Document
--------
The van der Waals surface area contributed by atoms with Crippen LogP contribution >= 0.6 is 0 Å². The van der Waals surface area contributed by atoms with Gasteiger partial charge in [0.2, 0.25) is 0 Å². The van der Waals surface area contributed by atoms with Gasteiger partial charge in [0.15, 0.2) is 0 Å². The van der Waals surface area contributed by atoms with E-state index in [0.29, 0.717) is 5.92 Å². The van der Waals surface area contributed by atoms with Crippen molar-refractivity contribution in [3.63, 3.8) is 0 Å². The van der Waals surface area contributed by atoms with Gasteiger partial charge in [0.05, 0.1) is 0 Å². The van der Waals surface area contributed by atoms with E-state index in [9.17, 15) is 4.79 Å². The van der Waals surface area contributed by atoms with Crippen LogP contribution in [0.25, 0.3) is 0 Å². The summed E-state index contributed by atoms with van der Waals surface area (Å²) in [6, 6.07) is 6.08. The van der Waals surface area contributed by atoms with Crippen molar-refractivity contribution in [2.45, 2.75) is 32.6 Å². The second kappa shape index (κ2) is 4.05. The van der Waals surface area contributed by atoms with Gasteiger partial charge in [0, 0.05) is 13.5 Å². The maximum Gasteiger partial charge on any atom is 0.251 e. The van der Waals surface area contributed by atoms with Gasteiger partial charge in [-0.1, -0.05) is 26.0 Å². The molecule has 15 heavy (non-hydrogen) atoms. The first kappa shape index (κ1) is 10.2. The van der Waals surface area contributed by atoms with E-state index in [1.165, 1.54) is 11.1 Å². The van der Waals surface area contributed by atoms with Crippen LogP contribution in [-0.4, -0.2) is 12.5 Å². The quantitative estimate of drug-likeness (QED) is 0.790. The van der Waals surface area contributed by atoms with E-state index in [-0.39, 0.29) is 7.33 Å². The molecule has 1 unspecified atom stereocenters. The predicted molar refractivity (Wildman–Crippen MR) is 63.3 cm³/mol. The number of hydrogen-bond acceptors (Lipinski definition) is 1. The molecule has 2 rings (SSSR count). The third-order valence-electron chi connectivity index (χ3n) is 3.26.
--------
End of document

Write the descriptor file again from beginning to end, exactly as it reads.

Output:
The van der Waals surface area contributed by atoms with Crippen LogP contribution >= 0.6 is 0 Å². The van der Waals surface area contributed by atoms with Gasteiger partial charge in [0.2, 0.25) is 0 Å². The van der Waals surface area contributed by atoms with Gasteiger partial charge in [0.15, 0.2) is 0 Å². The van der Waals surface area contributed by atoms with E-state index in [0.29, 0.717) is 5.92 Å². The van der Waals surface area contributed by atoms with Crippen molar-refractivity contribution in [3.63, 3.8) is 0 Å². The van der Waals surface area contributed by atoms with Gasteiger partial charge in [0.05, 0.1) is 0 Å². The van der Waals surface area contributed by atoms with E-state index in [9.17, 15) is 4.79 Å². The van der Waals surface area contributed by atoms with Crippen LogP contribution in [0.25, 0.3) is 0 Å². The summed E-state index contributed by atoms with van der Waals surface area (Å²) in [6, 6.07) is 6.08. The van der Waals surface area contributed by atoms with Crippen molar-refractivity contribution in [2.45, 2.75) is 32.6 Å². The second kappa shape index (κ2) is 4.05. The van der Waals surface area contributed by atoms with Gasteiger partial charge in [0, 0.05) is 13.5 Å². The maximum Gasteiger partial charge on any atom is 0.251 e. The van der Waals surface area contributed by atoms with Gasteiger partial charge in [-0.1, -0.05) is 26.0 Å². The molecule has 15 heavy (non-hydrogen) atoms. The first kappa shape index (κ1) is 10.2. The van der Waals surface area contributed by atoms with E-state index in [1.165, 1.54) is 11.1 Å². The van der Waals surface area contributed by atoms with Crippen LogP contribution in [-0.4, -0.2) is 12.5 Å². The quantitative estimate of drug-likeness (QED) is 0.790. The van der Waals surface area contributed by atoms with E-state index in [-0.39, 0.29) is 7.33 Å². The molecule has 1 unspecified atom stereocenters. The predicted molar refractivity (Wildman–Crippen MR) is 63.3 cm³/mol. The number of hydrogen-bond acceptors (Lipinski definition) is 1. The molecule has 2 rings (SSSR count). The third-order valence-electron chi connectivity index (χ3n) is 3.26.